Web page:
Cupping therapy is currently becoming popular ever since Olympic athletes were spotted with cupping marks on their backs and shoulders. Some examples of Olympic winners are Michael Phelps, who was seen swimming with cupping marks on his shoulders. Aside from seeing many celebrities with these cupping marks, it is still known to be a very effective way to treat pain. Even though these blisters and bruise marks may look very painful, they are actually harmless and common when you start cupping therapy.
Despite the fact that these blisters look dangerous, they are not. The blisters also disappear and heal quite quickly. The blisters are not a negative thing, as most people would associate it with. Rather, in Traditional Chinese Medicine, these blisters occur when toxins are being drained from your body. The blisters signal that the cupping therapy is actually working. These blisters will be especially apparent if you are using cupping therapy to treat chest congestion.
For those who still feel uneasy about the blisters and bruises that cupping therapy may leave on the skin, they can always ask for the cups to be placed on the skin for a shorter period of time. This would typically be around 1-5 minutes, which will rarely leave any visible blisters on the skin. However it is important to keep in mind that by leaving the cups on the skin for a shorter period of time will not make the treatment as effective.
Did you know that cupping blisters can be popped with acupuncture needles? Getting acupuncture done after cupping is ideal for this reason. Since the needles used for acupuncture are very small and sterile, they are able to reduce the size of the bruises. Studies conducted about cupping blisters have also noted that these blisters are not harmful or painful, as long as they get treated as a normal wound. Once they are popped and drained, a medical professional should clean the blister with an antiseptic tool, and then cover it with a bandage. In addition, this study showed that blisters were more common on older patients and people with a high temperature.
What Blisters Mean
Blisters can appear on your skin if there is a lot of dampness in your body, however they can also be a symptom from your practitioner not being careful enough during a treatment. It is important to note again that blisters are normal and they should not cause you any fear. However, they are slightly abnormal because a practitioner should not be the one to cause blisters to appear, as well as make the patient leave their cupping therapy with blisters on their body.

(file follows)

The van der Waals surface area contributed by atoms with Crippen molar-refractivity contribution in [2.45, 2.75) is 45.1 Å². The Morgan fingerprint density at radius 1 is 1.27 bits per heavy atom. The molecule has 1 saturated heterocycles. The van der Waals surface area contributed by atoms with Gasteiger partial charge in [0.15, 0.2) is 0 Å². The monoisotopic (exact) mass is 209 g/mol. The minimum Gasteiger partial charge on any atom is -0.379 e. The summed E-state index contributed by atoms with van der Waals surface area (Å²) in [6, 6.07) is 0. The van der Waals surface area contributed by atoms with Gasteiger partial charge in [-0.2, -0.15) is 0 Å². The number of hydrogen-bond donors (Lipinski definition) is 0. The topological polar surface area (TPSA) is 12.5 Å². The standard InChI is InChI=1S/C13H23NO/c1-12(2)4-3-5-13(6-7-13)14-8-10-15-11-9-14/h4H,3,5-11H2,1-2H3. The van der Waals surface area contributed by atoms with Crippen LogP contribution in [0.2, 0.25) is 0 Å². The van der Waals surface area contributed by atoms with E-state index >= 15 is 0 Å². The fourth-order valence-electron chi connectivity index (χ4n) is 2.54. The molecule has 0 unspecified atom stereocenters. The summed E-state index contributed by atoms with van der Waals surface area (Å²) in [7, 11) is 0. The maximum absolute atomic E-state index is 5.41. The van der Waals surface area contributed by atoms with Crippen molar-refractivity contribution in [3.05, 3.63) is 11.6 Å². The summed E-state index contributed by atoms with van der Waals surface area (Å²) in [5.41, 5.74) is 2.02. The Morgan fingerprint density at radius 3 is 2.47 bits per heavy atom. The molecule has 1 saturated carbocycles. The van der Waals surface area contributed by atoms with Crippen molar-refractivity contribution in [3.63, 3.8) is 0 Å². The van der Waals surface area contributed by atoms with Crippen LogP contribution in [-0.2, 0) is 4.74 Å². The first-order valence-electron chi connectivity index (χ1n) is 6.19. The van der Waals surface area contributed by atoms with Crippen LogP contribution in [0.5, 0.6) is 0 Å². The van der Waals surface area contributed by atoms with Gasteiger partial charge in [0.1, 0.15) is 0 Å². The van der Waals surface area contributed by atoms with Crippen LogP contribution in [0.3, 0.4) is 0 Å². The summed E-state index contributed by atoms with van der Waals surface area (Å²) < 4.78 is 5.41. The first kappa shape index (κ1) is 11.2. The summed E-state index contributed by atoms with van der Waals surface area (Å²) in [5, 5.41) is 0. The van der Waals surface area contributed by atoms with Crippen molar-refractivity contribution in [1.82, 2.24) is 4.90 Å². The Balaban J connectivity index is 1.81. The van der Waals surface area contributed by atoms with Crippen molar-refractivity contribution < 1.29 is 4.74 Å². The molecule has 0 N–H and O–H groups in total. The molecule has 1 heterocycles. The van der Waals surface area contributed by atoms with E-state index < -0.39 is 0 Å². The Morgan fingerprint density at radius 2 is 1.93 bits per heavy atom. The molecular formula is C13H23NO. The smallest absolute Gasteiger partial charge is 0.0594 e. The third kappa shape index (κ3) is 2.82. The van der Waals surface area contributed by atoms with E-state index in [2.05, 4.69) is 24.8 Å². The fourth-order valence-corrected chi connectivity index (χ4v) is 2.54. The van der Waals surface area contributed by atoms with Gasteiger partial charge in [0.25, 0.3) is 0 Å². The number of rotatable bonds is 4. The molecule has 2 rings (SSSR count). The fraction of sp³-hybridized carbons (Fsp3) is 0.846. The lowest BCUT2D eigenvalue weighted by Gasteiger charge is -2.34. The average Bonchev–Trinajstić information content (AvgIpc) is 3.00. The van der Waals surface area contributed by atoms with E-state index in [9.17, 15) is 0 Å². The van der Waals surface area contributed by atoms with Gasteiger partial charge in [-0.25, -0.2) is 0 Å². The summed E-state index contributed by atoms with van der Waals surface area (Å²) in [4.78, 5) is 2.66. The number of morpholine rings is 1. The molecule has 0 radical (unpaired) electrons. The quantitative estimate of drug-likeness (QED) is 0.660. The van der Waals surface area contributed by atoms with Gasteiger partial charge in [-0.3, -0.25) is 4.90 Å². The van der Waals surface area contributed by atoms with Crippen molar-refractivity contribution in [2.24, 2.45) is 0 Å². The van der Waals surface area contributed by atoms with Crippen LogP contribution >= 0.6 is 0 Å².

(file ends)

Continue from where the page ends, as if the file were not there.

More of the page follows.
How to Avoid Blisters
- Find a trusted professional. Professional practitioners can avoid blisters by making sure that the cups don’t stay on the body too long, and that they are not too hot on your skin. They should also avoid placing cups on sensitive areas, and never place them on damaged skin.
- Try silicone or plastic cups at home first, which is a better alternative if you have sensitive skin. Silicone cups are user-friendly since you can always monitor your skin during treatment. Silicone cups are also less prone to giving profound blisters as opposed to fire or glass cupping.
What to do if you get blisters
- Disinfect and
- Cover the blisters. Make sure you change the bandage often. If you see a blister, take these precautions, and always talk to your practitioner as soon as you can for professional advice.
Lierre.ca, the number one cupping supplier in Canada, offers a wide selection of silicone cupping sets, made from high grade silicone, at reasonable price. You can find popular facial cupping sets, transparent clear cupping sets, silicone cupping sets for the body, and cupping sets for children. The silicone cups from Lierre.ca are made from a material that is odorless, flexible, watertight, and durable. These qualities ensure that these silicone cups are pliable and soft, making them easy to squeeze, which allows practitioners to control the degree of suction. They are also thick enough to provide superior adherence, despite being very flexible.
Yun, Hye-Yeon & Kwon, Sun-Oh & Kim, Seung-Tae & Park, Hi-Joon & Hahm, Dae-Hyun & Lee, Hye-Jung. (2011). The Study of Blister Caused by Cupping Therapy. Korean Journal of Acupuncture. 28. Cupping Therapy: What Causes Blisters? https://www.lierre.ca/blogs/cupping-supplies/cupping-therapy-what-causes-blisters